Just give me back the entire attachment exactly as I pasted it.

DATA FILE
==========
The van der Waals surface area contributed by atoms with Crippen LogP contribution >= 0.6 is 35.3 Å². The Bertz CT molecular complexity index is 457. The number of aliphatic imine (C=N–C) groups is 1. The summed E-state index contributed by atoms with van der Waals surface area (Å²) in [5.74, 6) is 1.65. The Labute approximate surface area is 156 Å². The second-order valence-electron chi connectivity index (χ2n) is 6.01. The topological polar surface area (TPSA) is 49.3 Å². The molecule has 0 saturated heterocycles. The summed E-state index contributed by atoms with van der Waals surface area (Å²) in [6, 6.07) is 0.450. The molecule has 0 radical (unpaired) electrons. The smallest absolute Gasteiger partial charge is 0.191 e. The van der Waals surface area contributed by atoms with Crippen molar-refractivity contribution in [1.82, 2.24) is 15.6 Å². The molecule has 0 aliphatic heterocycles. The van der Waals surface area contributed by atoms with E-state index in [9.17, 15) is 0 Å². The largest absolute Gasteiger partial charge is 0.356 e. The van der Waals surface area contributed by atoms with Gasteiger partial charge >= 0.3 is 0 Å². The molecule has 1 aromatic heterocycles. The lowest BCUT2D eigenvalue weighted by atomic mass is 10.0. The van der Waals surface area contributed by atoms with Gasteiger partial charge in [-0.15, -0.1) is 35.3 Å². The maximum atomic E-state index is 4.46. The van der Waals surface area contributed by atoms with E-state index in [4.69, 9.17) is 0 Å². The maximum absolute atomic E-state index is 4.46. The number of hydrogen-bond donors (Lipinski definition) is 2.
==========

The van der Waals surface area contributed by atoms with Crippen LogP contribution >= 0.6 is 35.3 Å². The Bertz CT molecular complexity index is 457. The number of aliphatic imine (C=N–C) groups is 1. The summed E-state index contributed by atoms with van der Waals surface area (Å²) in [5.74, 6) is 1.65. The Labute approximate surface area is 156 Å². The second-order valence-electron chi connectivity index (χ2n) is 6.01. The topological polar surface area (TPSA) is 49.3 Å². The molecule has 0 saturated heterocycles. The summed E-state index contributed by atoms with van der Waals surface area (Å²) in [6, 6.07) is 0.450. The molecule has 0 radical (unpaired) electrons. The smallest absolute Gasteiger partial charge is 0.191 e. The van der Waals surface area contributed by atoms with Crippen molar-refractivity contribution in [1.82, 2.24) is 15.6 Å². The molecule has 0 aliphatic heterocycles. The van der Waals surface area contributed by atoms with E-state index in [9.17, 15) is 0 Å². The largest absolute Gasteiger partial charge is 0.356 e. The van der Waals surface area contributed by atoms with Gasteiger partial charge >= 0.3 is 0 Å². The molecule has 1 aromatic heterocycles. The lowest BCUT2D eigenvalue weighted by atomic mass is 10.0. The van der Waals surface area contributed by atoms with Gasteiger partial charge in [-0.15, -0.1) is 35.3 Å². The maximum atomic E-state index is 4.46. The van der Waals surface area contributed by atoms with E-state index in [4.69, 9.17) is 0 Å². The maximum absolute atomic E-state index is 4.46. The number of hydrogen-bond donors (Lipinski definition) is 2.